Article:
Coast Guard pilot Lieutenant Jeremy Loeb’s involvement in the rescue of seven people from the frigid waters of Lake Michigan more than validated his career change from Army to Coast Guard.
After graduating from Bucknell University’s ROTC program Loeb earned his wings at Fort Rucker, Alabama in 1999. He advanced to the rank of captain. After completing a seven-year Army tour, he transferred to the Coast Guard; a move that bumped him down a grade in rank and in pay.
Was it worth it? That question is probably more suited for the survivors his aircrew plucked from the frigid waters of Lake Michigan. I’m sure they would more than agree that Lieutenant’s Loeb’s career move was more than worth it.
Now the story.
May 30, 2008, Coast Guard Sector Lake Michigan, Milwaukee, Wisconsin. At 11:24 a.m, Coast Guard Sector Lake Michigan received an urgent Mayday, from the captain of a 37-foot powerboat, reporting he was taking on water with seven people aboard. He passed his GPS position, which placed him two miles off Waukegan, Illinois. The coastal town, located on the western shore of Lake Michigan, is located approximately 42 miles north of downtown Chicago.
Moments later the captain fired off a second Mayday with a position update. “I could hear his frantic Mayday blaring from our communication center located near my office,” said Commander Tracy Wannamaker, Sector Lake Michigan.
The oncoming flight crew at Coast Guard Air Facility Waukegan had moments earlier completed a watch relief. The oncoming aircraft commander, Lieutenant John McWilliams, heard over their marine radio Coast Guard Station Kenosha and its parent command at Sector Lake Michigan exchanging radio traffic regarding the Mayday.
Lieutenant McWilliams and his flight crew quickly executed a preflight checklist, including donning Aircrew Dry Coveralls. Within 12 minutes of hearing the call, the aircrew were airborne aboard a Coast Guard HH65 Dolphin helicopter with co-pilot Lieutenant Jeremy Loeb, flight mechanic Mark Petre and rescue swimmer, Christopher Bemis.
Within five minutes of lift off the aircrew reached the last reported position of the Mayday. Co-pilot Loeb, reported on scene winds at 25 gusting to 35 knots, wave height 6-8 feet with an occasional 10-12 feet, with water temperature of 48 degrees Fahrenheit.
Lieutenant McWilliams first spotted the survivors. “It was surrealistic,” said co-pilot Loeb. “They were floating together in groups of three about fifty to seventy yards apart, except for one lone person. All were wearing bright orange-colored life jackets, which really stood out in the white capped seas.”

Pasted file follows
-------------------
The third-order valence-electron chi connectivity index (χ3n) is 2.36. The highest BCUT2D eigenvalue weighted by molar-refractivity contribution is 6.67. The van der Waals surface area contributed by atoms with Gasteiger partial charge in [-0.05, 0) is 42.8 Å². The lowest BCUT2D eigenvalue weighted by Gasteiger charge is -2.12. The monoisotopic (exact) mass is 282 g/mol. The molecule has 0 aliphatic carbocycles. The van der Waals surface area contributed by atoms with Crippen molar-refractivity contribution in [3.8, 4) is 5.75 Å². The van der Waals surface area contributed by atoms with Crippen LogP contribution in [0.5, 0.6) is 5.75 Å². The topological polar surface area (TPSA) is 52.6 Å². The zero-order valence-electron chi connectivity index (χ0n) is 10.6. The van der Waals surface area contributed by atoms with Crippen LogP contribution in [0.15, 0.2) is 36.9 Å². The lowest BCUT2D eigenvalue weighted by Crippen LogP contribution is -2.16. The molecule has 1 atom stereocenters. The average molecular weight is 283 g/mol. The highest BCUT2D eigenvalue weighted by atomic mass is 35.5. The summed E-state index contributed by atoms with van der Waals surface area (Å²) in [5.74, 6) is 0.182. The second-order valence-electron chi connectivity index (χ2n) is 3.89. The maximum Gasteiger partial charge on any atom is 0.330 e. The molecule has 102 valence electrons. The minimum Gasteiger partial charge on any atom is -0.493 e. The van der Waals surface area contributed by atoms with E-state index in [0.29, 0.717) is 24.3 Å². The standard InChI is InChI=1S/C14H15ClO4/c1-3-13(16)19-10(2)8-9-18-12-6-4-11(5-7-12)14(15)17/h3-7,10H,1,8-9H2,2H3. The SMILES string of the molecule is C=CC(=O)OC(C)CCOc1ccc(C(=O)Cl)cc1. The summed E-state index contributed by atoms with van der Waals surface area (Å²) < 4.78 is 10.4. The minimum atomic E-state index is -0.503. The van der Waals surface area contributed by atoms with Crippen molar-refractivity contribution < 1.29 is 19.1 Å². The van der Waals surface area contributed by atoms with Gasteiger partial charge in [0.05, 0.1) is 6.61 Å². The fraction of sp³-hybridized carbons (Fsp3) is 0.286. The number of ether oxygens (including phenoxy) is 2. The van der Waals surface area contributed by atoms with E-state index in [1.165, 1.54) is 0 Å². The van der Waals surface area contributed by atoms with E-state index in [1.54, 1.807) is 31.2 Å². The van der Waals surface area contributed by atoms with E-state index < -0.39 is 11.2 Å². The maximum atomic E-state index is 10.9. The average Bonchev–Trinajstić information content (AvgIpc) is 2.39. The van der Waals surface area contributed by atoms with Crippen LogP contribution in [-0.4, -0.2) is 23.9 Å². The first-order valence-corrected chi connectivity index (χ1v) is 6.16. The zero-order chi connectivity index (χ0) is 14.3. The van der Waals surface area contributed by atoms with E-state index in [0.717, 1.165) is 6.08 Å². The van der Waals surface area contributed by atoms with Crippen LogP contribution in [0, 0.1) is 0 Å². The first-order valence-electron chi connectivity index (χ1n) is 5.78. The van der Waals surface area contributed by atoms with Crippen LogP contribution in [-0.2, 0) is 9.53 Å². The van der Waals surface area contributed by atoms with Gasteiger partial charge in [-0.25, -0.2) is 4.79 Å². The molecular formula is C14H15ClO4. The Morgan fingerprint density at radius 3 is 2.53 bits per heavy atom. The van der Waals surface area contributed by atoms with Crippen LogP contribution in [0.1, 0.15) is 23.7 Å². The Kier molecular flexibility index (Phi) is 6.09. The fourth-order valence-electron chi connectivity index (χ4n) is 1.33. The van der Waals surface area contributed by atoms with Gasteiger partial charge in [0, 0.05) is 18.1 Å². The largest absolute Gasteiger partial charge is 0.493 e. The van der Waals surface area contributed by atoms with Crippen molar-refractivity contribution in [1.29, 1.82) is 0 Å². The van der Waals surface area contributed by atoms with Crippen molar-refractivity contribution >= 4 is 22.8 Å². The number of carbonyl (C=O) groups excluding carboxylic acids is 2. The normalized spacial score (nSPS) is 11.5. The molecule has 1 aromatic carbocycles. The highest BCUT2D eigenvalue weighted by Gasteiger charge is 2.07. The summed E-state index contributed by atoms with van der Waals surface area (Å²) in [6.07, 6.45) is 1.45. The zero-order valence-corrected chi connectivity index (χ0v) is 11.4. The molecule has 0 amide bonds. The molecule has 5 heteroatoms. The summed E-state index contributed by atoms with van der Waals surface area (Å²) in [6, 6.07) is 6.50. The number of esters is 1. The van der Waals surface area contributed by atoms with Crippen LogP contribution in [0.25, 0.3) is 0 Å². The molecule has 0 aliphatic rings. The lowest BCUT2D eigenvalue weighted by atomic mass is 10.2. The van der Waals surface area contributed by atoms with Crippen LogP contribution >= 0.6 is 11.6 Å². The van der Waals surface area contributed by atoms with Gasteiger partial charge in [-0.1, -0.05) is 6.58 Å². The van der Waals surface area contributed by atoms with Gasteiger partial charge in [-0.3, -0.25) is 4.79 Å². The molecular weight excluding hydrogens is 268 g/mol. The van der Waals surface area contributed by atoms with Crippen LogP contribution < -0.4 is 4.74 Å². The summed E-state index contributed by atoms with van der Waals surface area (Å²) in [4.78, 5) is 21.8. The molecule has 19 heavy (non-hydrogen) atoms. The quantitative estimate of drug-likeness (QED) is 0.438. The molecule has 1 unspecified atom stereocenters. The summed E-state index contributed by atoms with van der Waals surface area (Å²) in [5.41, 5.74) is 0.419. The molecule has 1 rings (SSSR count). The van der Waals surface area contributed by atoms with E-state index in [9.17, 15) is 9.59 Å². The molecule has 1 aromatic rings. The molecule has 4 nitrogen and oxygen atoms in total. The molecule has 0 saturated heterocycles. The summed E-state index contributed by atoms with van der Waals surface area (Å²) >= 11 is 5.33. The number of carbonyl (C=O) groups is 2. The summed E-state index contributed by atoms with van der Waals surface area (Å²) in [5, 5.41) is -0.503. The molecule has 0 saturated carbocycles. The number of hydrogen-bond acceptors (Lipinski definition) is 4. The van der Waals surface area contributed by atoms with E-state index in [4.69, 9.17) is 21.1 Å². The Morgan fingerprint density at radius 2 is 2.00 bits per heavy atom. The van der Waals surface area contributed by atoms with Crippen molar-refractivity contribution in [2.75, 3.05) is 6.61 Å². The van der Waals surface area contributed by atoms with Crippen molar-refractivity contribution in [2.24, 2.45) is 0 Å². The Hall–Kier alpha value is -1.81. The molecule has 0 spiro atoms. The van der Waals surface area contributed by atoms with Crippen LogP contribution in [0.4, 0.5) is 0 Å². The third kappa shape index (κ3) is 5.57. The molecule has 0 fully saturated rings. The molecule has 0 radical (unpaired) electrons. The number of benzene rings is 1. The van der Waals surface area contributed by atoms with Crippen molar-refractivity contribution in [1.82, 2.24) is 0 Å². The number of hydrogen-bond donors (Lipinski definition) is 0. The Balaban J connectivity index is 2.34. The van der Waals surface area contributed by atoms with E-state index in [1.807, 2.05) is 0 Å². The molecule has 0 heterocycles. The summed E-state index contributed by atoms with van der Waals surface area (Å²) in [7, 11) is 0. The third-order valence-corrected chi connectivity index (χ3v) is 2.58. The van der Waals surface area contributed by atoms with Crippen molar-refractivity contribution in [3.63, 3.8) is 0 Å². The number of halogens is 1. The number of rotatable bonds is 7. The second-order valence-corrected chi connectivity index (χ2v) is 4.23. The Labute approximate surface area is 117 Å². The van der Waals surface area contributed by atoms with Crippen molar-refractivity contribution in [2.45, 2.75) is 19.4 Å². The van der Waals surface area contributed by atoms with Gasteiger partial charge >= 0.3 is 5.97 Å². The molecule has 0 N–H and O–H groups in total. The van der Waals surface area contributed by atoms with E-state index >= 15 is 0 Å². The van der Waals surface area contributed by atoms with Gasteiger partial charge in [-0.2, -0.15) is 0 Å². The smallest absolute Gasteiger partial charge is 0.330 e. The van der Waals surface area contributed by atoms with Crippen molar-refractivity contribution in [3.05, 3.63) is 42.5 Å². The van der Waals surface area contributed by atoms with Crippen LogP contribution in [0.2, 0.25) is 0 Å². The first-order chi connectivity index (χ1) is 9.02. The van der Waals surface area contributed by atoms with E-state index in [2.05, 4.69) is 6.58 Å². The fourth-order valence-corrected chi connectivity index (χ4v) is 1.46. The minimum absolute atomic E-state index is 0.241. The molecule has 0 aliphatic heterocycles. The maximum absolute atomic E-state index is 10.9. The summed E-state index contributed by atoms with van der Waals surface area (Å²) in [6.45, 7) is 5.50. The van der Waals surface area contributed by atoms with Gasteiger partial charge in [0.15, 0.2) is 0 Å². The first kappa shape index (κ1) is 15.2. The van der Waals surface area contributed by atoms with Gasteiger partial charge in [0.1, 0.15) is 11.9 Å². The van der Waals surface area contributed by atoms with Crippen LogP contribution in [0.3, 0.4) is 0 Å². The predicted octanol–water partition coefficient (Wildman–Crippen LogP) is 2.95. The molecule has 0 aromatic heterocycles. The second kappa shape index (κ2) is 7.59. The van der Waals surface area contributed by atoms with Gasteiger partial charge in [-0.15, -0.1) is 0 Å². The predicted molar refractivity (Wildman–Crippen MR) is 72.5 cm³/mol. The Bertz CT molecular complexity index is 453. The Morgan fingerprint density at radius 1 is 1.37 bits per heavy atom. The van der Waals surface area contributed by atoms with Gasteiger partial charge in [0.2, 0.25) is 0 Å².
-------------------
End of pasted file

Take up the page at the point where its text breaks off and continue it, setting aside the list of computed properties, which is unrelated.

Lieutenant McWilliams called for a free fall deployment of the rescue swimmer.
“When I reached the first group one of the males told me he could not hold on much longer. I separated him from the group and flight mechanic Petre hoisted him aboard. A woman in the group was to cold to talk, “said rescue swimmer Bemis.
While Lieutenant McWilliams flew the aircraft, Lieutenant Loeb maintained radio communications with sector Lake Michigan and the 41-foot rescue boat beating south from Kenosha. Believe me, maintaining radio communications with the command center during a rescue can, at times, be more stressful than flying an aircraft or operating a boat.
After a series of hoists, five of the survivors were aboard the helicopter. During one hoist of a female, a large rogue wave rolled over the basket causing the cable to jerk. The abrupt motion caused the hoisting cable to sway, but did not hinder the hoist.
“I estimate they were in the water thirty to forty-five minutes. I had to manipulate their arms and legs to get them into the basket. They were that frigid from the cold water,” said Bemis.
The Coast Guard 41-foot rescue boat from Kenosha arrived on scene and pulled the remaining two survivors from the water along with the rescue swimmer.
All seven were transported to area hospitals and were later released.
Boat Smart Brief
Although the Coast Guard executed a successful rescue, it would not have been possible if not for the captain of the ill-fated craft. He fired off an urgent Mayday over VHF-FM Channel 16 with a precise GPS position, provided the number of people aboard, and directed his crew to don life jackets. This all occurred within moments as Lake Michigan quickly devoured the 37-foot boat.
“The captain told me that a large wave rolled over the bow and blew out the cabin window, lacerating his face with glass. He was under the surface when he exited the boat. He told me he was terrified,” said rescue swimmer, Bemis.
The captain told Bemis, that he believes the deck hatch for the forward anchor locker at the bow was not properly secured and that seas pouring over the bow found their way down the hatch and flowed through the hull. The bilge pumps could not keep up with the water intake. Once the boat lost its stability or “righting arm” Lake Michigan quickly devoured its wounded.
After 23 year of writing these stories, after my own share of Coast Guard rescues, and after hearing the stories of so many boaters, I can’t stress enough how quickly boats can sink. Being prepared to take life-saving action in a short window of opportunity begs the question- are you prepared, and do you have the means to save you or your crew during an emergency?
Had not the captain fired off an urgent Mayday with a precise position while directing his crew to don life jackets, a successful rescue may well have quickly turned into a body recover mission.
Boat Smart—follow his lead, take command.
Tom Rau is a retired Coast Guard Senior chief and author of Boat Smart Chronicles, Lake Michigan Devours Its Wounded. The book is a journal of Coast Guard rescues he has written about over his 27-year career.
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